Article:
The virus neutralizing (VN) antibodies have a crucial role in prevention of disease caused by Equine Arteritis Virus (EAV) in horses  and Lactate dehydrogenase-elevating virus (LDV) in mice . Similarly, inhibition of the PRRSV replication can be achieved by VN antibodies . However, neutralizing antibodies appear late after PRRSV infection  or vaccination with modified-live PRRSV vaccines [8, 36]. Thus, it is not surprisingly that in the present study no VN antibodies were detected during the four-week vaccination-challenge interval.
After a homologous challenge, the VN antibodies against the challenge virus are boosted [8, 15, 36, 37] in contrast with a genotypically heterologous challenge where no VN antibodies against the challenge virus are detected [38, 39]. After challenge with the subtype 3 strain Lena, VN antibodies against Lena were only detected in one UNISTRAIN® PRRS-vaccinated animal during 2 weeks. In a similar experiment using another PRRSV subtype 1 vaccine, based on the DV strain, the pigs developed VN antibodies against Lena 1-2 weeks after a PRRSV Lena challenge. In this latter study, the viremia was clearly more reduced compared to their non-vaccinated control group, which might be explained in part by the presence of the neutralizing antibodies. However, in the present study, the pig that developed VN antibodies against Lena did not show a shorter duration of viremia or nasal shedding. The role of VN antibodies in protection is therefore again disputable . Certain branches of the cell-mediated immunity are most likely more important and can be assessed by measuring interferon gamma (IFN-γ) producing cells . During this study, a test to determine the levels of the IFN-γ was not available in our laboratory and was therefore not assessed. We do agree that those results could have given an extra value and are implementing this technique in current studies.
The present study demonstrates that vaccination with the modified-live vaccine UNISTRAIN® PRRS provides a partial clinical and virological protection upon challenge with PRRSV Lena. Because only a partial clinical and virological protection has been obtained with currently commercially available subtype 1 PRRSV vaccines, there is a need to design vaccines that give a better protection against PRRSV Lena.
Eleven piglets were purchased from a PRRSV-negative farm immediately after weaning. Their negative PRRSV status was confirmed by serology (IPMA) and by virus titration of sera and nasal secretions that were collected upon arrival. They were acclimatized during seven days after which the animals were randomly assigned to two groups. One group (n=5) was vaccinated intramuscularly with 2 ml of the commercially available live attenuated PRRSV subtype 1 vaccine (UNISTRAIN® PRRS, Laboratorios Hipra S.A.). Retitration revealed a titer of 6.8 log10 TCID50 per ml. The second group was mock-vaccinated with phosphate buffered saline (PBS) (n=6). At 4 weeks post vaccination, all pigs were intranasally inoculated with 2 ml of 5 log10 TCID50 PRRS virus strain Lena (subtype 3) . Blood was collected on a weekly base to monitor the serological status (IPMA and VN). To follow the course of viremia and nasal shedding upon challenge, blood and nasal swabs were collected on 0, 3, 5, 7, 10, 14, 21 and 28 dpc. At 4 weeks post challenge, the experiment was terminated by intravenous injection of an overdose of sodium pentobarbital (Natrium pentobarbital 20 %, Kela Laboratoria nv, Hoogstraten, Belgium).
Fixed PRRSV Lelystad virus (LV) respectively Lena infected Marc-145 cells in 96-well microtiter plates were used for the IPMA . Serial twofold dilutions of the serum samples were added to the plates and incubated for 1 hour at 37 °C. After washing, secondary goat anti-swine IgG labeled with peroxidase were added for another hour at 37 °C. Plates were washed again and a substrate solution of 3-amino-9-ethylcarbazole (AEC) was added to each well, followed by incubation of the plates at room temperature for 20 minutes. The IPMA titer is the reciprocal of the highest dilution that gives a coloration of infected cells. VN antibodies were detected by SN assays in Marc-145 cells using PRRSV LV in sera collected before challenge and PRRSV Lena in sera collected after challenge. Twofold dilutions of serum samples were prepared and 100 μl of the appropriate PRRSV strain with a titer of 2 log10 TCID50/50 μl was added. After mixing, the plates were incubated at 37 °C for 1 hour and 50 μl of the mixture was subsequently transferred to confluent monolayers of Marc-145 cells in 96-well microtiter plates. Cells were screened for 7 days after inoculation and the neutralization titer of the sera was recorded as the reciprocal of the highest dilution that inhibited CPE in 50 % of the inoculated wells. Additionally, sample to positive ratios were determined using the CIVTEST SUIS PRRS E/S® ELISA (Laboratorios Hipra S.A.) with the aim to detect antibodies against European PRRSV isolates. The ELISA was performed according to the manufacturer’s instructions.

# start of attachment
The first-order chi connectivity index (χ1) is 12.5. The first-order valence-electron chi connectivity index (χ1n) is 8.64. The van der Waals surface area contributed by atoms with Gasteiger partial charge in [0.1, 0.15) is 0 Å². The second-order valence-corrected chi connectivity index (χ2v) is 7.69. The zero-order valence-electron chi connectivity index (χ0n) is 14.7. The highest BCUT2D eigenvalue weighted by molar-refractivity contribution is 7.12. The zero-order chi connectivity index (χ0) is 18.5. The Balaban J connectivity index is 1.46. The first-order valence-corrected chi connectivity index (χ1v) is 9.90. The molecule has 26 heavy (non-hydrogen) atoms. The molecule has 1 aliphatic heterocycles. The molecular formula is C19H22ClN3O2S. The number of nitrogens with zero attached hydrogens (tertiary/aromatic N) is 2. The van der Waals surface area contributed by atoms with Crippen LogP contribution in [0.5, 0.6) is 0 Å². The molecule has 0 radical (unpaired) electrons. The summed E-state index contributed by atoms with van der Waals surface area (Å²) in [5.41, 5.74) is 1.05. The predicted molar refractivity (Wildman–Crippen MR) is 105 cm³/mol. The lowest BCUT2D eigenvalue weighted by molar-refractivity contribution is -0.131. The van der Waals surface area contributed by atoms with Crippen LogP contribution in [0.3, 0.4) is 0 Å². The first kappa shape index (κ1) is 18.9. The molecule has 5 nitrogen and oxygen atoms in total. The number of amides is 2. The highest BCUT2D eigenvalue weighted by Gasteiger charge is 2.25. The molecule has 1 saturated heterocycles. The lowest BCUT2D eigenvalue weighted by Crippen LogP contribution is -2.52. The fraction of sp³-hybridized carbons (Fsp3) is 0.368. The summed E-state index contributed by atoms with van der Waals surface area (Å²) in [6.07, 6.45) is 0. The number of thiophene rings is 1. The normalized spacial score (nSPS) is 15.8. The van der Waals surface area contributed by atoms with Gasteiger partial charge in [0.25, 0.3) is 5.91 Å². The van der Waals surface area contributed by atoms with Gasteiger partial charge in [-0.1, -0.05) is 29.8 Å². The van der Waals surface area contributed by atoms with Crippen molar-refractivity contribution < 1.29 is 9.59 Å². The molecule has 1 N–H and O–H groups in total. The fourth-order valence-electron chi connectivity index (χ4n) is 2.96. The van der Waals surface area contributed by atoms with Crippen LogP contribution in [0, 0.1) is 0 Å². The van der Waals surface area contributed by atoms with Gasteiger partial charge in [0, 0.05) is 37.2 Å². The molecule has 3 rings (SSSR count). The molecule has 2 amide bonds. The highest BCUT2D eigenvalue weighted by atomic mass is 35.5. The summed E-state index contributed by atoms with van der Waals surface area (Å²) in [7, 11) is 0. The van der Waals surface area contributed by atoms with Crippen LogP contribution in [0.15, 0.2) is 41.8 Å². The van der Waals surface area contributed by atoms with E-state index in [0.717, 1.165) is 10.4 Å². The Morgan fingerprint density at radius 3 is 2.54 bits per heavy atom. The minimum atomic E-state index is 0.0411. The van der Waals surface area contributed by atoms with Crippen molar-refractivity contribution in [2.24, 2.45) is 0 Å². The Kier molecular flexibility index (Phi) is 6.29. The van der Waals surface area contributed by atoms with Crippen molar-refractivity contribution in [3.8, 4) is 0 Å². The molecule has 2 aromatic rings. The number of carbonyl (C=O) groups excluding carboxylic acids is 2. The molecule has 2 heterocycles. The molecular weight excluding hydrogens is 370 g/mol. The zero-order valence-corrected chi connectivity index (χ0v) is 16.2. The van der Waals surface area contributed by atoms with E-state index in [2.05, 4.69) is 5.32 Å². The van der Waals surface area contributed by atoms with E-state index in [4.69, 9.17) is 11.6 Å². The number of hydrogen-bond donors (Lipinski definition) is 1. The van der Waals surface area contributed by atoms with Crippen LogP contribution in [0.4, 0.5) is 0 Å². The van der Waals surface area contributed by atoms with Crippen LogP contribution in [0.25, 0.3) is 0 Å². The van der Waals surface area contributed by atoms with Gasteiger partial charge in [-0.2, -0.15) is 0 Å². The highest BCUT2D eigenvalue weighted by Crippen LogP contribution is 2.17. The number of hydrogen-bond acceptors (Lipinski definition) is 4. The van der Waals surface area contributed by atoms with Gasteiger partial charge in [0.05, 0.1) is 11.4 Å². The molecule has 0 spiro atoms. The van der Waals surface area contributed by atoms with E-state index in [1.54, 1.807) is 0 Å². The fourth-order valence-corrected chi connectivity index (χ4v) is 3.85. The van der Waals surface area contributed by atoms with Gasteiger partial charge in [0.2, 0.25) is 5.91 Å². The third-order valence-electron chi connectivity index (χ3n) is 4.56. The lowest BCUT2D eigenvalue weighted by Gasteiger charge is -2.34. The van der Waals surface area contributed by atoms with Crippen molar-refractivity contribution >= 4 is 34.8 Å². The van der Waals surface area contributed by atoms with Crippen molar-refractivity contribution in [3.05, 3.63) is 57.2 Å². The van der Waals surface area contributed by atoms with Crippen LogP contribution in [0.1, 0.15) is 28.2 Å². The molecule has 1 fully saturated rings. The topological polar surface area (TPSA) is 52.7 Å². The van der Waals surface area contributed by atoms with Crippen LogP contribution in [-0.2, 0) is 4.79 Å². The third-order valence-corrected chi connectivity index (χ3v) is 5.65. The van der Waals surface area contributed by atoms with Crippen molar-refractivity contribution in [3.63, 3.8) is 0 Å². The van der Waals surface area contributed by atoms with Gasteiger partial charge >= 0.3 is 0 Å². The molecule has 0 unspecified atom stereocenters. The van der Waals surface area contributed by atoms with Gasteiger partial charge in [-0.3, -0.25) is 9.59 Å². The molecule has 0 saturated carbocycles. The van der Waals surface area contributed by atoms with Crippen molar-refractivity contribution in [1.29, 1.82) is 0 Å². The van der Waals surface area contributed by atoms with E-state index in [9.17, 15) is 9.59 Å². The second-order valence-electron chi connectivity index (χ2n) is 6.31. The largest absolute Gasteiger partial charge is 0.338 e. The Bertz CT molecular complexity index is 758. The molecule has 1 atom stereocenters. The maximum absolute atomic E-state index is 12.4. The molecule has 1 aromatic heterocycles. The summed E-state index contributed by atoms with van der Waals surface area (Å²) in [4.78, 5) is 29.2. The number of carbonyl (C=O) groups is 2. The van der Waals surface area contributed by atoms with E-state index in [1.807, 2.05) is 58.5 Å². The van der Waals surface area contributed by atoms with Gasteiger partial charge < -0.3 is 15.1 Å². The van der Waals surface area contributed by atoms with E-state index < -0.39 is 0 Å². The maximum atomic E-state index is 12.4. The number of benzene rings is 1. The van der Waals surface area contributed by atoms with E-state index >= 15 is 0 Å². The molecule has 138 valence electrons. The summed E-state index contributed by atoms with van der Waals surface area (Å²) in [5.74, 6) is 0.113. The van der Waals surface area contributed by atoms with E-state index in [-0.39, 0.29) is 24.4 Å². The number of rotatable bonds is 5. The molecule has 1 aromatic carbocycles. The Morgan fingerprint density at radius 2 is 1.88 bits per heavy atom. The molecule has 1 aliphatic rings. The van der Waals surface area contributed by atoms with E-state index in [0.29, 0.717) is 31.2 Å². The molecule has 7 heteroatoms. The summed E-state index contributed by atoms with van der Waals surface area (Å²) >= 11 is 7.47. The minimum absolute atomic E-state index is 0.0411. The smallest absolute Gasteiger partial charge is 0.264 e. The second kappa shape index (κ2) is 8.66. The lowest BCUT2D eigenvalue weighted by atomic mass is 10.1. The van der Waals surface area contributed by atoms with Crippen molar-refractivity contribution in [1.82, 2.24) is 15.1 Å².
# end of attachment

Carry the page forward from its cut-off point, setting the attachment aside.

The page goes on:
Body weight was monitored for all pigs upon arrival (-35 dpc), at challenge (0 dpc) and at euthanasia (28 dpc). Local side effects as well as body temperature were recorded at 1, 2 and 3 days post vaccination (dpv). After challenge, the animals were monitored daily for the presence of clinical signs up till day 14 post challenge, with particular attention to PRRS related clinical signs. Clinical parameters included body temperature, respiratory symptoms, liveliness, discoloration of the ears, clinical symptoms at the eyes and presence of diarrhea. A score was assigned to the various parameters to allow an objective comparison between both groups. The scores were based on the methodology described by Karniychuk et al.  and Weesendorp et al. . Lungs were collected and macroscopic lung lesions were given a score by visual observation and computer-assisted analysis. The percentage of lung surface affected by pneumonia was estimated by multiplying the lung lesion score per lobe with the relative proportion of this lobe in the entire lung .
At 0, 3, 5, 7, 10, 14, 21 and 28 dpc, serum was tested virologically (titration) to follow the course of viremia. In addition, nasal secretions were collected with dry swabs (COPAN 160C®), 1 ml transport medium (phosphate buffered saline supplemented with antibiotics and fetal calf serum) was added and the swabs were vortexed and centrifuged. Supernatant was used for virus titration. In brief, porcine alveolar macrophages (PAM) were cultivated for 24 hours and inoculated with 10-fold dilutions of either serum or nasal secretion. After 72 hours, cells were fixed and virus-infected cells were subsequently evaluated by subsequent incubation with PRRSV-specific monoclonal antibodies against the nucleocapsid protein.
The study was conducted in compliance with the provisions of Directive 86/609/EEC and KB 29/05/2013 and received approval number EC 2013/157.
Data were analyzed with GraphPad Prism 6 software (GraphPad Software Inc., San Diego, CA, USA). All results shown represent mean±standard deviation (S.D.) or, for IPMA titers, geometric mean value±S.D. Serological titers (IPMA and VN), as well as viral loads, were log-transformed prior to analysis. Gross pathology scores and area under the curve (AUC) were analyzed using the non-parametric Mann Whitney test. Duration was evaluated by the t-test. Statistical analysis of continuous data was performed using repeated-measures two-way analysis of variance (rANOVA), with Bonferroni’s post-test. Results with P-values≤0.05 were considered statistically significant.
The authors wish to acknowledge Chantal Vanmaercke and Carine Boone for their excellent technical assistance and Loes Geypen for helping with the animal housing and handling.
This study was funded by Laboratorios Hipra, S.A., Spain. The authors declare that there is no conflict of interest.
BC participated in the study design, coordinated and carried out the experiment and drafted the manuscript. VDMK conceived the study and performed the statistical analysis. FMM participated actively during protocol design and publication revision. RBI and PSR reviewed the protocols and discussed the details of the agreement between the laboratory of virology and HIPRA. NHJ has been involved in discussions throughout the experiment and helped in writing this manuscript. All authors read and approved the final manuscript.